MIT ‘Rewires’ Its Comp Sci Curriculum With a New Interdisciplinary College

There is a big overhaul coming to the MIT comp sci curriculum as a result of the new interdisciplinary college of computing, which will integrate ethics.MIT has introduced an ethics course designed to help identify potential issues from new tech. Photo by Jake Belcher.

MIT is overhauling its academic structure this fall with the introduction of an interdisciplinary college of computing, which will integrate ethics into the computer science curriculum.

The MIT Stephen A. Schwarzman College of Computing, scheduled to open this September with an academic building to follow in 2022, will act as an academic “unit” distinct from the five existing schools on campus.

Dramatic growth in the computer science field and an increasing number of disciplines incorporating computer science into their curriculum, paired with community concerns about the societal impact of new technologies, pushed MIT to consider a new approach to teaching computer science.

“We were seeing just an explosion of interest in our undergraduates who wanted to major in computer science,” Provost Martin Schmidt explains. “You think about driverless cars or dockless scooters, Lime drops 500 scooters in Cambridge and Somerville and the mayors don’t know what to do with it. People were saying to us, ‘Geez, if you guys are working on these technologies, why aren’t you thinking about what the implications are when they’re deployed, and maybe you should be thinking about how policy should be framed to assist people when this deployment occurs.’ You could argue, I think, that we should be doing a better job of educating our graduates so that the social implications of what they’re working on are a habit of mind.”

Offering a single ethics course or making small adaptations to existing schools within the university wouldn’t be enough—MIT needed a complete overhaul to redirect the focus and structure of computer science and AI research, Schmidt argues.

“The easiest thing to do is just to bolt on the ethics class and say you’re done, but that’s not going to create the habit of mind that you need people to have,” Schmidt says.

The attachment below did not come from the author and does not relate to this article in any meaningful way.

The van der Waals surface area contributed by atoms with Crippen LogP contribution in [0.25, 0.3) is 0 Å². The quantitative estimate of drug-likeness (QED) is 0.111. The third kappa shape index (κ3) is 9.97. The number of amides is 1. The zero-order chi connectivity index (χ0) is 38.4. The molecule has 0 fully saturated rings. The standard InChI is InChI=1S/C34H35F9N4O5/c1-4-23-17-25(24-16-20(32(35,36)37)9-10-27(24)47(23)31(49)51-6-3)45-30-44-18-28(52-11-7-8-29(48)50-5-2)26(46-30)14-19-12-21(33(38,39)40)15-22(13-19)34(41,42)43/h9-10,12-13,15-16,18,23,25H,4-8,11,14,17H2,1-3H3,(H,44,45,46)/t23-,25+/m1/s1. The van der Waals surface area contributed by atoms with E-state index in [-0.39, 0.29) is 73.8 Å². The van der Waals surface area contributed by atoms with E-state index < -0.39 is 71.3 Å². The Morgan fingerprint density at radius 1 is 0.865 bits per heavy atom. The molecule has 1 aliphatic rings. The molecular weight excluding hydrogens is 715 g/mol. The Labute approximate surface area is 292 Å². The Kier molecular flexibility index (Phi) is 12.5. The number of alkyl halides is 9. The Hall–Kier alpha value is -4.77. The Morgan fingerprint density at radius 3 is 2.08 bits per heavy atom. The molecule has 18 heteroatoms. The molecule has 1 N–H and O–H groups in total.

“As we were looking at the challenges MIT was facing, it became very clear to us that doing something big at this scale was really the only path, and in fact it presented this huge opportunity,” he adds. “And so we did something a little bit unconventional as an academic institution: We just decided to announce that this is where we’re going. Being clear that we knew what the end goal was, we said, ‘Let’s just state that, and then go about building it.’”

The college is made possible by a $350 million gift and is part of the university’s $1 billion mission to focus on the growing opportunities and challenges in the fields of computing and artificial intelligence, according to MIT News.

MIT has established five working groups comprised of faculty, students, and staff to help conceptualize the college and implications of the project. The university is planning to add 50 faculty members and recently appointed Dan Huttenlocher as the college’s dean.

The college is still a work in progress, Schmidt emphasizes.

“The way in which we find faculty, promote them, and tenure them, we have to think of a rewiring of our processes,” he says. “I think the college, at some level, may never be fully built, because I think what we need is an organization that is a little bit more dynamic than the traditional academic organization. So we’re building it, but I fully expect that in three years, in five years, in 10 years, that this will be very much an evolving organization.”

Much of the demand for a new academic structure came directly from MIT faculty, who felt overwhelmed by the recent surge in interest in computer science, according to Schmidt. Nearly 40 percent of the undergraduate student body studies computer science or computer science and another field, while only seven percent of university faculty work within the computer science area of the Electrical Engineering & Computer Science department. Classes can be as large as 700 students.

“A lot of the computing faculty were basically asking for help, because they were feeling that there was this huge transformation that’s occurring in their discipline, and they didn’t feel like they were resourced adequately, they didn’t feel like they had the right organizational structure,” Schmidt explains. “The faculty that were sort of feeling the brunt of this demand were basically saying ‘I need help.’ But also, the other disciplines were saying ‘We’re being transformed.’”

The university intends the new faculty to be a mix of computing professors, “bilinguals” who are versed in both computer science and an additional discipline, and academics who practice a more “applied” approach to policy and ethics, according to Schmidt.

“Imagine if you had professional staff who know how to teach ethics, who know how to teach thinking about social implications of emergent technologies,” Schmidt says. “Imagine if the staff were accessible to faculty that teach a machine learning class or a basic coding class, and imagine if those staff sort of help those faculty, imagine if they work jointly with the faculty to modify the course offering.”

This story appears in the Sept/Oct/Nov print issue of Scout Cambridge, which is available for free at more than 220 drop spots throughout Cambridge (and just beyond its borders) or by subscription.

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